Is physics boring?

This is a guest post by Hannah Coleman, a 2nd year physics undergrad here at Nottingham. (Hannah’s YouTube channel is well worth a visit for insights into student life and the trials and tribulations of studying physics.)


One of the more unusual aspects of being an undergraduate is that you are sometimes asked to attend staff meetings as a ‘student representative’. I’ve attended many meetings in my past life where people waffle on for a very long time about all things that should be done but never actually happen. Thankfully the Outreach Committee meetings in the School of Physics and Astronomy don’t fall into that category.

One of the agenda points today was feedback from the Diversity Committee. Our school really works hard to tackle diversity issues in physics, not just for our undergraduate courses, but also, and especially, for A Level physics. Data from 2016 indicates that only 1.9% of girls progress to A Level physics, while 6.5% of boys choose the subject. The other two sciences (and maths) have a much less pronounced gender split.

There are many complicated and subtle reasons why girls choose not to study physics at A Level and university, and these need to be countered very early on. However, one reason that was discussed more than briefly at today’s meeting was the idea that physics is boring. In a room filled with half a dozen physicists, this is a ridiculous notion. Yet I think it is worth considering.

I can only really speak from personal experience, but I have vivid memories of being routinely disappointed by science at school. I received most of my secondary education in South Africa under the IGCSE system, in a school that was mostly driven by money and results, but I had some really good teachers. There were only two male teachers and they taught art and geography, so I certainly wasn’t lacking female roles models in the sciences. I remember both of my maths teachers being very enthusiastic, and they made the classes fun, and the problems seem like puzzles. (I still managed to bag myself an E at IGCSE, but that’s a story for another time).

But the physics sucked.

Now, physics is a truly incredible subject, and the people who study it tend to be fairly passionate and enthusiastic. With the amount of time spent banging your head against a wall while trying to make sense of some problem or other, the enthusiasm is almost a prerequisite. So why is school physics so boring?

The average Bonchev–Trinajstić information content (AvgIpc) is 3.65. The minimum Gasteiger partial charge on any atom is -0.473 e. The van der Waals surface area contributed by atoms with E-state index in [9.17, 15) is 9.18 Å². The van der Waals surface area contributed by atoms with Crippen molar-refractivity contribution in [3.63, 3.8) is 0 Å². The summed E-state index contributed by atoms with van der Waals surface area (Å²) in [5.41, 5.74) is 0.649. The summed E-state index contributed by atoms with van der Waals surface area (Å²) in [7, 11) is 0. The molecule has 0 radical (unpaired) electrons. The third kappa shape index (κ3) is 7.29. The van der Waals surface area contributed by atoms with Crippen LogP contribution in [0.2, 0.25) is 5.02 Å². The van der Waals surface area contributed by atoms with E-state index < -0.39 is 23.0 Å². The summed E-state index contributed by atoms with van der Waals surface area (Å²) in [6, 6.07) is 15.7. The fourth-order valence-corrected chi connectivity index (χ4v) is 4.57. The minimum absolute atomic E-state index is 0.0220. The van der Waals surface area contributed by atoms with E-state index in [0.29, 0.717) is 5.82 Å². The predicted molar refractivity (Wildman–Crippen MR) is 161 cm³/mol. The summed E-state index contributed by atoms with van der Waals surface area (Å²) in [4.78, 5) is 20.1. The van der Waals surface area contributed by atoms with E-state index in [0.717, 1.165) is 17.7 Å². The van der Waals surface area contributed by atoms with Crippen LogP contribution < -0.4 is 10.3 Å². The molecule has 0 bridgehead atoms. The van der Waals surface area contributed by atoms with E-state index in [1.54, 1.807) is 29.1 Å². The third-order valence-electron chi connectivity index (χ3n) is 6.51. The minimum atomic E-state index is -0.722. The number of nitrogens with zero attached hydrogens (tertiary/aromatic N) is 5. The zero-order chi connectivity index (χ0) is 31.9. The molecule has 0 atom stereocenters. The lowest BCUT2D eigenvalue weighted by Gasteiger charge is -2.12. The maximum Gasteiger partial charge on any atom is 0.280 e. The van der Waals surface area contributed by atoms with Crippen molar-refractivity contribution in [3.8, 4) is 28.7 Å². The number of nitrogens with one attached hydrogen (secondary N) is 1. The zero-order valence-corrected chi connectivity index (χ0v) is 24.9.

I think physics at school is robbed of almost everything that makes it such a fascinating subject. Velocity is boring. Potential energy is boring. Friction is boring. It can all be so incredibly dry when it’s void of any greater context and/or taught by someone who doesn’t particularly enjoy the subject. I remember looking forward to the one lesson of the year that had anything to do with astronomy, only to be hugely disappointed because we learnt about the solar system. Don’t get me wrong, the solar system is pretty incredible, but it felt like we learnt the same facts we learnt at primary school. Where were the quasars, the black holes and the expanding universes?

I saw this same disappointment countless times as a secondary school teaching assistant, and I tried my best to explain to those kids that all of physics was just as interesting if they were willing to dig deeply enough. But I think the curriculum probably lost them pretty quickly.

As someone who has returned to study later in life, I have often thought about (and over-analysed) the reasons I didn’t pursue physics after GCSE. The three things I come back to time and again are the perceived difficulty of the subject (‘it’s too hard for someone like me’), the lack of role models (‘people like me aren’t successful in the field’), and just how dull it was at school. The latter frustrated me the most as a kid, because it wasn’t a perceived fault within me. I knew my teachers could have been teaching us some really cool stuff, but I was worried it wouldn’t change at A Level or university and I’d be stuck doing something that didn’t enthuse me.

The fundamentals of physics don’t have to be boring (and I’m sure all of my lecturers would argue that they most definitely aren’t!). So what’s so special about friction? Why should I be interested in potential energy? Let’s face it, cars on inclined planes aren’t exactly the most fascinating things, but the underlying laws that govern how they interact have so many applications, and are actually kind of cool just by themselves. I hope that if we can show a few kids a different side to physics, then they might be more adventurous with their A Level choices.

If I hadn’t failed my exams, I wouldn’t be a professor of physics

I started writing this post a little after 06:00 am this morning, the time at which schools and colleges were officially permitted to start releasing A-level results to hundreds of thousands of students across England, Wales, and Northern Ireland. I vividly remember the stomach-churning sense of dread thirty years ago as I awaited my Leaving Certificate results (the ‘Leaving’ is the Irish equivalent of the A-level system), and empathise with all of those students across the country biting their nails and pacing the floor as I write this.